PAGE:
Al Stricklin was a jazz pianist whose lively playing helped give Bob Wills and His Texas Playboys the band's unique western swing flavor. Ironically, when Stricklin first heard Wills play the fiddle during an audition at a radio station where Stricklin was in charge of hiring, he thought Wills' routine was more of a comedy act than any serious musical offering. It wasn't long before Stricklin's opinion changed and he became a key part of the Texas Playboys' lineup, staying with the band from 1935 through 1942. He played piano on several hundred of the group's recordings, including Wills' nationwide hit in 1940, "New San Antonio Rose."
The piano player was born Alton Meeks Stricklin in 1908 in Antioch, TX. He never had the benefit of music lessons, and has said that his major inspiration was jazz great Earl "Fatha" Hines. When he was about four or five years old, Stricklin started teaching himself how to play with his father, who was a fiddler. By the time he left high school and headed to Weatherford Junior College in 1927, and later Baylor University, the self-taught pianist was teaching others how to play to help pay for his schooling. While at Weatherford he performed with two bands, a jazz group named the Texans and a Dixieland band named the Rio Grande Serenaders. Stricklin, a history major, was almost ejected from Baylor because of his involvement with a jazz group. When the administration of the Baptist university got wind of his association with a group called the Unholy Three, and learned that he played in the trio at local dances, only a dean's intervention kept him from being expelled.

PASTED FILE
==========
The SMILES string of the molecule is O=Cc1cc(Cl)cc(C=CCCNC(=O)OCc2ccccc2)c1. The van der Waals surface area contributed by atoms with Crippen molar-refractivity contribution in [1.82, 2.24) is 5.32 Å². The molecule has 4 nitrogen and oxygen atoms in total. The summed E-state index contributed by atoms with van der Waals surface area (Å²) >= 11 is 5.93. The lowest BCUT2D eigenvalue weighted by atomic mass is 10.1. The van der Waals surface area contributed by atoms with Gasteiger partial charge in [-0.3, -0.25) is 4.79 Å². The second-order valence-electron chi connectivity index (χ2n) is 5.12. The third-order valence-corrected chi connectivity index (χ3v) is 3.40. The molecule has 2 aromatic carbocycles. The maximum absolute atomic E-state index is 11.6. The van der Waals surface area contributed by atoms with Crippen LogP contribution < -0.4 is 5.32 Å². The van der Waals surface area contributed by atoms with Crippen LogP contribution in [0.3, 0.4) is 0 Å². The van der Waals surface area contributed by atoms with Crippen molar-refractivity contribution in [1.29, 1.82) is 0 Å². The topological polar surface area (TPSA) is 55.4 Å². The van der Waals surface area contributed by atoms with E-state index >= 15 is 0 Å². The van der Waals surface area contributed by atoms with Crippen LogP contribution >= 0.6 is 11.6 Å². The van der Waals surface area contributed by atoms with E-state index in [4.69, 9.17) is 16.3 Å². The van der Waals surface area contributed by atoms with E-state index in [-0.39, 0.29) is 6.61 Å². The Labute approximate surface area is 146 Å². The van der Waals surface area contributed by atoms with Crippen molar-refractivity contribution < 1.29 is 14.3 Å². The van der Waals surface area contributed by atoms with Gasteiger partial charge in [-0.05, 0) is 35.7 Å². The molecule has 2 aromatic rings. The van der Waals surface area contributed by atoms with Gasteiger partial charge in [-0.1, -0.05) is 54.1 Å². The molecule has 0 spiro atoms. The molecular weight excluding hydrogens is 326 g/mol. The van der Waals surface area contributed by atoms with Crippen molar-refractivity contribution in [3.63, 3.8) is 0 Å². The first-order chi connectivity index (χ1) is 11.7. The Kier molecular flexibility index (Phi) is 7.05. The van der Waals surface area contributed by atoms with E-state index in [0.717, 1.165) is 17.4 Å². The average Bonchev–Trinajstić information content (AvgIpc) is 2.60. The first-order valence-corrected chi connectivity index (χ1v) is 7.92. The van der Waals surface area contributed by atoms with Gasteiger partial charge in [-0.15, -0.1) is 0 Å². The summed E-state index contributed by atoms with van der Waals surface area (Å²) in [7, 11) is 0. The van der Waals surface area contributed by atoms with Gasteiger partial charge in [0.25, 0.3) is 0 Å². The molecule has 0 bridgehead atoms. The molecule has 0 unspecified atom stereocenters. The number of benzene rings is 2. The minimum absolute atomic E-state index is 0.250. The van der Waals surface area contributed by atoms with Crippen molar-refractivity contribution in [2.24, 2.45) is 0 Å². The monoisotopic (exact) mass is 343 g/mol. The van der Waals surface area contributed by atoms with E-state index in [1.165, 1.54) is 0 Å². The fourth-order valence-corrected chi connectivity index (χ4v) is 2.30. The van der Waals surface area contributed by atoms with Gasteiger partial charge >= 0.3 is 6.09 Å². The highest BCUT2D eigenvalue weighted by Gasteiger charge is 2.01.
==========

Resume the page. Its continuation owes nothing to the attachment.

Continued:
Stricklin ended up leaving school anyway, thanks to the lean years of the Depression. To help support his family, he took work in 1930 at Fort Worth's KFJZ radio station, where he later auditioned Wills. Before joining the Texas Playboys, Stricklin also was employed as an elementary school teacher and principal in Island Grove, TX, and later he played with the Hi Flyers dance band back in Fort Worth. When Wills heard him play at a club called the Cinderella Roof in 1935, he lured Stricklin to the Texas Playboys with a job that paid $30 weekly.
The piano player left the Texas Playboys to work at North American Aircraft during World War II. In 1943 he turned down a chance to reunite with the Texas Playboys in California, instead marrying and settling down. He put his musical career behind him until United Artists asked for another recording from Wills and his band. The double album was Wills' last, and the recording of it came to be viewed as an historic event. It won a Grammy Award and attracted new listeners to western swing.
Wills died in 1975. Stricklin and some of the other band members continued for about ten years to record and perform under the name Bob Wills Original Texas Playboys. Stricklin also had a brief solo career. He wrote My Years With Bob Wills, a memoir, in 1976. Stricklin, along with Wills and the Texas Playboys, is an inductee of the Country Music Hall of Fame. He passed away in 1986 in Cleburne, TX.